Demographic and biochemical characteristics of the patient and control groups are summarized in Table 1. Hypertension, dyslipidemia, family history of CAD and type 2 diabetes were frequent in the patient group. Patients had elevated tHcy (P<0.01), vitamin B12 (P<0.001), folates (P<0.05), HsCRP (P<0.001), IL-6 (P<0.001) and TNFα (P<0.001), but lower HDLc levels (P<0.05) (Table 1). No differences were found in TC, TG and LDLc levels or creatinine.

Clinical and biochemical features of acute coronary syndrome (ACS) patients compared with healthy controls

As shown in Table 2, tHcy, IL-6, TNFα and HsCRP differed significantly according to the number of diseased vessels. Patients with three diseased vessels presented with elevated levels compared with those with two, and those with one diseased vessel. Patients with three diseased vessels presented with significantly higher LDLc and creatinine but lower TG levels.

Comparison of biological parameters according to the number of diseased arteries in acute coronary syndrome patients

The Spearman’s correlation test demonstrated significant positive correlation between the number of diseased vessels and tHcy (r=0.49; P<0.01), IL-6 (r=0.32; P<0.01), TNFα (r=0.51; P<0.01) and HsCRP (r=0.39; P<0.01) levels. A significantly negative correlation was found between the number of diseased vessels and folate (r=−0.34; P<0.01) and vitamin B12 (r=−0.22; P<0.01).

tHcy, HsCRP, IL-6 and TNFα levels increased with the number of affected vessels (Figure 1).

Figure 1)
Distribution of plasma homocysteine (tHcy), high-sensitivity C-reactive protein (HsCRP), interleukin-6 (IL-6) and tumour necrosis factor (TNF)-alpha mean levels according to the number affected vesssels


The main results of our study were the increased concentrations of tHcy, IL-6, TNFα and HsCRP in patients with ACS compared with control subjects and, second, the distinct distribution of these parameters according to the number of diseased vessels.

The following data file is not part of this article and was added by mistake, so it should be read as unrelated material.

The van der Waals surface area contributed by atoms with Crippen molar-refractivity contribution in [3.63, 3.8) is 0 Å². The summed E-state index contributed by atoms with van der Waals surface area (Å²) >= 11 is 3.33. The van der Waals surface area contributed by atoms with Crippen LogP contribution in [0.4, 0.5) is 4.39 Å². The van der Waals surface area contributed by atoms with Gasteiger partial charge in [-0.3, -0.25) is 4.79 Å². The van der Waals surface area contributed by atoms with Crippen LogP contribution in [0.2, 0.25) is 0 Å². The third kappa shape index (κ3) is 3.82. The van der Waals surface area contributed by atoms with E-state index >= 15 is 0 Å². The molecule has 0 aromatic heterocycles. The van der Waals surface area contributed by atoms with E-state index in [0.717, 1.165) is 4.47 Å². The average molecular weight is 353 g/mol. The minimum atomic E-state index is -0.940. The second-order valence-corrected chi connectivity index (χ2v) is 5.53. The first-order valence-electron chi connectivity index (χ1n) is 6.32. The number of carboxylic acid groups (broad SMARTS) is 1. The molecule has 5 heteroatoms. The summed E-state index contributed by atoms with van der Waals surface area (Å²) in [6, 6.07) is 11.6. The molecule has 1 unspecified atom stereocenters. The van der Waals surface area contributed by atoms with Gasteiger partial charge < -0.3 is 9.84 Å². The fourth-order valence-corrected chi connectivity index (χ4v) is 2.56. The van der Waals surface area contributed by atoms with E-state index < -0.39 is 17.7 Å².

Several epidemiological studies (79) have identified moderately elevated concentrations of tHcy as a potentially modifiable risk factor for coronary artery disease, which may contribute to the development of atherosclerosis (10). One of the major causes of hyperhomocysteinemia (HHcy) is a deficiency in vitamin B12 and folates – important cofactors in Hcy metabolism. Despite a normal vitamin status, patients in the present study had elevated levels of tHcy. This result prompted us to investigate other causes or factors that lead to HHcy. Elevated tHcy was demonstrated to be a predictor of next cardiac event in patients with ACS (11) and represents an independent risk factor for recurrent ACS in a free form (12). Facila et al (13) showed that moderately elevated tHcy concentration measured at admission is a strong predictor of all-cause mortality in patients admitted with non-ST segment elevation ACS. The possible mechanism by which Hcy promotes atherosclerosis is unclear; however, inflammatory markers have been recently implicated. In a recent study (14), Hcy was demonstrated to contribute to the initiation and progression of vascular disease by activating monocytes, resulting in the secretion of cytokines that amplify the inflammatory response. The demonstration of a relationship among Hcy, inflammation and autoimmunity intriguingly expands the spectrum of the possible pathogenetic implications for HHcy in the course of arterial disease (15). In our study, we found that tHcy correlated with IL-6, TNFα and HsCRP levels, but not with IL-8 and IL-1β. Enhanced inflammation may be associated with Hcy-related cardiovascular disease, possibly involving IL-6-related mechanisms (16). High circulating concentrations of IL-6 are independent correlates of HHcy and may explain, at least in part, the association between Hcy and atherosclerosis (17). Recently, evidence of the presence of TNFα, IL-6 and IL-8 in atherosclerotic lesions has been obtained (18,19). In fact, in response to infection or tissue inflammation, IL-6, IL-1 and TNFα stimulate the production of CRP. IL-6 is a regulator of CRP and has a key role in the initiation of inflammation. CRP attracts monocytes, activates complement and induces a decrease in endothelial function (20). HsCRP (21) and IL-6 are considered new biomarkers of cardiovascular disease (8), and increased IL-6 and HsCRP levels are strongly associated with the inflammatory system and the course of clinical and hemodynamically significant CAD (22). In recent studies (23), elevated HsCRP was significantly correlated with clinical symptoms in patients with ACS and represents an effective utility for CRP in risk stratification (24).